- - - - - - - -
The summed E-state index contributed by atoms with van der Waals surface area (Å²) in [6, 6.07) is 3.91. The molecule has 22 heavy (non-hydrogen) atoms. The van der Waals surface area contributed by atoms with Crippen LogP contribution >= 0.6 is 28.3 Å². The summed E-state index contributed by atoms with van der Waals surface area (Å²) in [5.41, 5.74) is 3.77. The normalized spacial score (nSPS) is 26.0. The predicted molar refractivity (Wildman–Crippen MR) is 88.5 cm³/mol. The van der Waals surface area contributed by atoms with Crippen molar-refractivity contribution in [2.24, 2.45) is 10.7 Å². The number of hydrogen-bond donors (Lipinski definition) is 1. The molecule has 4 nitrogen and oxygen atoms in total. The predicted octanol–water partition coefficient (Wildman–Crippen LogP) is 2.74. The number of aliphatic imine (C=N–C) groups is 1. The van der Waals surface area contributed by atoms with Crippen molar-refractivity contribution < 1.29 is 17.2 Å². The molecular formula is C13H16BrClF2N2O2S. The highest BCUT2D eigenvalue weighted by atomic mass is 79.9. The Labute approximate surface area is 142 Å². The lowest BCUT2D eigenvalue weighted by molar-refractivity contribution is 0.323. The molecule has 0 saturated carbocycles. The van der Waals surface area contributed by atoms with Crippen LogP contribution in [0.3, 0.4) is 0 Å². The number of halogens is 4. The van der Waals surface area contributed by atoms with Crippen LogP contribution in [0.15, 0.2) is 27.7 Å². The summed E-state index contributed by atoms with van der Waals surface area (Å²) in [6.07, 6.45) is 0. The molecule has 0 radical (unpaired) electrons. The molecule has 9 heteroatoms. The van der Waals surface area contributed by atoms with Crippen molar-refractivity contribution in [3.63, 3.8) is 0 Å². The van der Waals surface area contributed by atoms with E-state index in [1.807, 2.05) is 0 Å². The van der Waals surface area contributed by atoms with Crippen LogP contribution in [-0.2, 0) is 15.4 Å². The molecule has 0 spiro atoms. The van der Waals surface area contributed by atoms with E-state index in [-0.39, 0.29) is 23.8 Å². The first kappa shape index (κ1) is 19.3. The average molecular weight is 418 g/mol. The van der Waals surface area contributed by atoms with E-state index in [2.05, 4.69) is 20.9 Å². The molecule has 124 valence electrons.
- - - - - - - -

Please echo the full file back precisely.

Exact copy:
The summed E-state index contributed by atoms with van der Waals surface area (Å²) in [6, 6.07) is 3.91. The molecule has 22 heavy (non-hydrogen) atoms. The van der Waals surface area contributed by atoms with Crippen LogP contribution >= 0.6 is 28.3 Å². The summed E-state index contributed by atoms with van der Waals surface area (Å²) in [5.41, 5.74) is 3.77. The normalized spacial score (nSPS) is 26.0. The predicted molar refractivity (Wildman–Crippen MR) is 88.5 cm³/mol. The van der Waals surface area contributed by atoms with Crippen molar-refractivity contribution in [2.24, 2.45) is 10.7 Å². The number of hydrogen-bond donors (Lipinski definition) is 1. The molecule has 4 nitrogen and oxygen atoms in total. The predicted octanol–water partition coefficient (Wildman–Crippen LogP) is 2.74. The number of aliphatic imine (C=N–C) groups is 1. The van der Waals surface area contributed by atoms with Crippen molar-refractivity contribution < 1.29 is 17.2 Å². The molecular formula is C13H16BrClF2N2O2S. The highest BCUT2D eigenvalue weighted by atomic mass is 79.9. The Labute approximate surface area is 142 Å². The lowest BCUT2D eigenvalue weighted by molar-refractivity contribution is 0.323. The molecule has 0 saturated carbocycles. The van der Waals surface area contributed by atoms with Crippen LogP contribution in [0.3, 0.4) is 0 Å². The number of halogens is 4. The van der Waals surface area contributed by atoms with Crippen LogP contribution in [0.15, 0.2) is 27.7 Å². The summed E-state index contributed by atoms with van der Waals surface area (Å²) in [6.07, 6.45) is 0. The molecule has 0 radical (unpaired) electrons. The molecule has 9 heteroatoms. The van der Waals surface area contributed by atoms with Crippen molar-refractivity contribution in [3.63, 3.8) is 0 Å². The van der Waals surface area contributed by atoms with E-state index in [1.807, 2.05) is 0 Å². The van der Waals surface area contributed by atoms with Crippen LogP contribution in [-0.2, 0) is 15.4 Å². The molecule has 0 spiro atoms. The van der Waals surface area contributed by atoms with E-state index in [-0.39, 0.29) is 23.8 Å². The first kappa shape index (κ1) is 19.3. The average molecular weight is 418 g/mol. The van der Waals surface area contributed by atoms with E-state index in [2.05, 4.69) is 20.9 Å². The molecule has 124 valence electrons.